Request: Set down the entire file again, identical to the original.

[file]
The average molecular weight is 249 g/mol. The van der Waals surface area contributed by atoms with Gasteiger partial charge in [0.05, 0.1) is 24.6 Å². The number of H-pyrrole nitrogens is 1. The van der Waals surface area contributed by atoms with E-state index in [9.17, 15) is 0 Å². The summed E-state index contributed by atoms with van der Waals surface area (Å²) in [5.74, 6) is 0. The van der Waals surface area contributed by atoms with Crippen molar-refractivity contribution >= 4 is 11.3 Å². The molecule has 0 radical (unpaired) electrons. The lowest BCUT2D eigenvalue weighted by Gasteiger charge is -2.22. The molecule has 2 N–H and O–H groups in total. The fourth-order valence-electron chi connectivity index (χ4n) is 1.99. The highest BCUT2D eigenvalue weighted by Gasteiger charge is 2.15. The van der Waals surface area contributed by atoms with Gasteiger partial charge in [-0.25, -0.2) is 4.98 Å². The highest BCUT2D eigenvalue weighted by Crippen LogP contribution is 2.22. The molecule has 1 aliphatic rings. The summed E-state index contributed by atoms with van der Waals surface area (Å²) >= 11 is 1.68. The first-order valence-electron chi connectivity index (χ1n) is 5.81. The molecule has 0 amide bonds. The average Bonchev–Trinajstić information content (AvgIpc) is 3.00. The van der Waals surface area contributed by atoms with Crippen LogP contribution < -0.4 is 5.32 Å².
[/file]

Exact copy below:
The average molecular weight is 249 g/mol. The van der Waals surface area contributed by atoms with Gasteiger partial charge in [0.05, 0.1) is 24.6 Å². The number of H-pyrrole nitrogens is 1. The van der Waals surface area contributed by atoms with E-state index in [9.17, 15) is 0 Å². The summed E-state index contributed by atoms with van der Waals surface area (Å²) in [5.74, 6) is 0. The van der Waals surface area contributed by atoms with Crippen molar-refractivity contribution >= 4 is 11.3 Å². The molecule has 0 radical (unpaired) electrons. The lowest BCUT2D eigenvalue weighted by Gasteiger charge is -2.22. The molecule has 2 N–H and O–H groups in total. The fourth-order valence-electron chi connectivity index (χ4n) is 1.99. The highest BCUT2D eigenvalue weighted by Gasteiger charge is 2.15. The van der Waals surface area contributed by atoms with Gasteiger partial charge in [-0.25, -0.2) is 4.98 Å². The highest BCUT2D eigenvalue weighted by Crippen LogP contribution is 2.22. The molecule has 1 aliphatic rings. The summed E-state index contributed by atoms with van der Waals surface area (Å²) >= 11 is 1.68. The first-order valence-electron chi connectivity index (χ1n) is 5.81. The molecule has 0 amide bonds. The average Bonchev–Trinajstić information content (AvgIpc) is 3.00. The van der Waals surface area contributed by atoms with Crippen LogP contribution < -0.4 is 5.32 Å².